The Havre City Council Monday put a six-month ban on new medical marijuana growing operations in the city, and on expansion of existing operations. The ordinance grandfathers in existing operations to continue to operate at their current size. The emergency interim zoning ordinance also requires the owners of all existing grow operations, defined by state law as caregivers, to certify with the city the number of marijuana plants in their possession and the number of patients registered with the caregiver. Montana voters, in a 62-percent margin, approved allowing people to grow and use marijuana to relieve chronic pain and nausea. The number of people applying — and being approved — as patients or caregivers has exploded in the last year. Local lawmakers throughout the state have struggled with the expansion of the business this year, with many instituting moratoriums or using zoning ordinances to try to regulate it. Most local officials say the state law passed in 2004 is far too vague and gives no direction on how to regulate the growth, sale and use of medical marijuana. Before the discussion began in a public hearing before the full council meeting, Mayor Tim Solomon asked for a show of hands to see who supported the moratorium and who opposed it. Of the people in the audience at the time — more came in as the public hearing progressed — 27 were in support and three opposed it. Some in the audience opposed the ordinance because it did not go far enough. Trygve “Spike” Magelssen told the council that grandfathering in existing operations was in violation of federal law, which considers marijuana illegal. “Basically, you are complicit in Allowing some people to have something that’s federally illegal by passing this ordinance,” he said. President Barack Obama has directed the U.S. Department of Justice not to prosecute marijuana cases where the federal law conflicts with state marijuana laws. Montana is one of 14 states that has legalized the herb for medical use. The council voted 7-1 to pass the moratorium. Council member Gerry Veis, alderman for Ward 1, was the sole vote against it. Council member Bob Kaftan, Ward 3, said people want to know what the ordinance would do. “People are looking for assurance the city will do everything it can to restrict and limit its use,” Kaftan said. Solomon said the ordinance will put a temporary stop to the expansion of the grow operations in Havre, and allow time to study the issue and determine the best way to regulate it. Havre resident Rip Steckel presented Solomon and the council a petition signed by 250 residents asking the city to do what it can to alleviate their concerns about the negative aspects of marijuana use. Some of the concerns Steckel listed were increased neighborhood crimes, including home invasions and robberies and assaults; illegal sale of the marijuana produced; increased cost for law enforcement; negative impacts on Havre’s image; impaired drivers endangering children in the community; possible problems in grow operations such as faulty wiring; a desire to restrict locations to be away from schools, parks, homes and day care facilities;and a concern that current caregivers will be grandfathered in without regard to those concerns. Several audience members commented that people acting as caregivers were illegal sellers of marijuana before the law was enacted, and now are doing the same as they did before under the auspices of the 2004 initiative. Frank Trocki, chancellor of Montana State University- Northern, said that without any comment for or against the Montana law, he cannot allow the use of marijuana on the university campus. As Northern — and its students — are recipients of federal money, he cannot allow its use in violation of federal law, Trocki said.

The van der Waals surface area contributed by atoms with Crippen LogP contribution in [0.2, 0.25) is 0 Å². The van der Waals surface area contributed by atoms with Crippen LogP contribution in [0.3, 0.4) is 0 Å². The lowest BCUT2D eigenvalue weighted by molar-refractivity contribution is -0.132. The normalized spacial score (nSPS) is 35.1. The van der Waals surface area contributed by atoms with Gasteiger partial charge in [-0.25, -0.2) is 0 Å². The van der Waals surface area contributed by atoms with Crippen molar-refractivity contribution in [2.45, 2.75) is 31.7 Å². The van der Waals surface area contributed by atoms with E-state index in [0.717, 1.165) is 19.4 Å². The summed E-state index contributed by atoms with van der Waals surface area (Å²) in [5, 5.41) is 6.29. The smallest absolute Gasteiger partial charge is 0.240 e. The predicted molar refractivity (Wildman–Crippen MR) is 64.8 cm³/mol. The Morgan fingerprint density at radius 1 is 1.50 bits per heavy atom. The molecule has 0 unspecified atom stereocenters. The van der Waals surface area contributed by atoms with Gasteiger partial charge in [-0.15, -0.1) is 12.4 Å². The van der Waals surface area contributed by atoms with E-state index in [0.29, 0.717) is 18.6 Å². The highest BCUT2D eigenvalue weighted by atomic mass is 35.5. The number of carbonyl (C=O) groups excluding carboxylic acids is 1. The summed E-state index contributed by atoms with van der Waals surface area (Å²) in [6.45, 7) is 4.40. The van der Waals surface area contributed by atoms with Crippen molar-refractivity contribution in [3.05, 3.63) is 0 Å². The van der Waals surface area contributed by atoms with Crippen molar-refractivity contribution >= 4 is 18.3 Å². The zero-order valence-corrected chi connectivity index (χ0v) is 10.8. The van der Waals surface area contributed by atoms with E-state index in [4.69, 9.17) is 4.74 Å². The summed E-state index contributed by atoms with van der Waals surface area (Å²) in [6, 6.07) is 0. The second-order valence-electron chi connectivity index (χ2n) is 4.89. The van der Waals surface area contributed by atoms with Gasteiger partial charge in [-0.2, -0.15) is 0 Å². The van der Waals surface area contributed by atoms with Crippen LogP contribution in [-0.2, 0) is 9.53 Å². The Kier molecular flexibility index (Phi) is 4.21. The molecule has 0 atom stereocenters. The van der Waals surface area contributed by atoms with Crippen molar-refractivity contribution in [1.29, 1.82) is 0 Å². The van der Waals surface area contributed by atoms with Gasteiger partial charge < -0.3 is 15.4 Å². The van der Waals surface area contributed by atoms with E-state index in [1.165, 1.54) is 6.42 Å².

Council bans new medical marijuana operations
Published: Tuesday, May 4th, 2010
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